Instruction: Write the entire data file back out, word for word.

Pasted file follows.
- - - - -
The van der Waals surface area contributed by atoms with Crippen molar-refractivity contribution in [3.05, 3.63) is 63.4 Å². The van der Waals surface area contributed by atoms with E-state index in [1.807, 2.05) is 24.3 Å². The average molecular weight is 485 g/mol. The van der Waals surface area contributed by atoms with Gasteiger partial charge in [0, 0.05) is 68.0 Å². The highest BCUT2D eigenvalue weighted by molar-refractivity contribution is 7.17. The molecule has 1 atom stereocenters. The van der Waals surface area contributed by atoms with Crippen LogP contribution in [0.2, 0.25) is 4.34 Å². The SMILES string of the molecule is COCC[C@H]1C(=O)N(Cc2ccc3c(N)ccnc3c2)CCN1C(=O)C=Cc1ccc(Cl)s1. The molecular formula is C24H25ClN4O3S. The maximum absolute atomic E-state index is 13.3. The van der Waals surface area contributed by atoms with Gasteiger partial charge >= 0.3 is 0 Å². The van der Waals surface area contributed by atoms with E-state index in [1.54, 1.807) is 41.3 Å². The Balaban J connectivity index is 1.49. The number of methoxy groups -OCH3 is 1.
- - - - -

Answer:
The van der Waals surface area contributed by atoms with Crippen molar-refractivity contribution in [3.05, 3.63) is 63.4 Å². The van der Waals surface area contributed by atoms with E-state index in [1.807, 2.05) is 24.3 Å². The average molecular weight is 485 g/mol. The van der Waals surface area contributed by atoms with Gasteiger partial charge in [0, 0.05) is 68.0 Å². The highest BCUT2D eigenvalue weighted by molar-refractivity contribution is 7.17. The molecule has 1 atom stereocenters. The van der Waals surface area contributed by atoms with Crippen LogP contribution in [0.2, 0.25) is 4.34 Å². The SMILES string of the molecule is COCC[C@H]1C(=O)N(Cc2ccc3c(N)ccnc3c2)CCN1C(=O)C=Cc1ccc(Cl)s1. The molecular formula is C24H25ClN4O3S. The maximum absolute atomic E-state index is 13.3. The van der Waals surface area contributed by atoms with Gasteiger partial charge >= 0.3 is 0 Å². The van der Waals surface area contributed by atoms with E-state index in [1.54, 1.807) is 41.3 Å². The Balaban J connectivity index is 1.49. The number of methoxy groups -OCH3 is 1.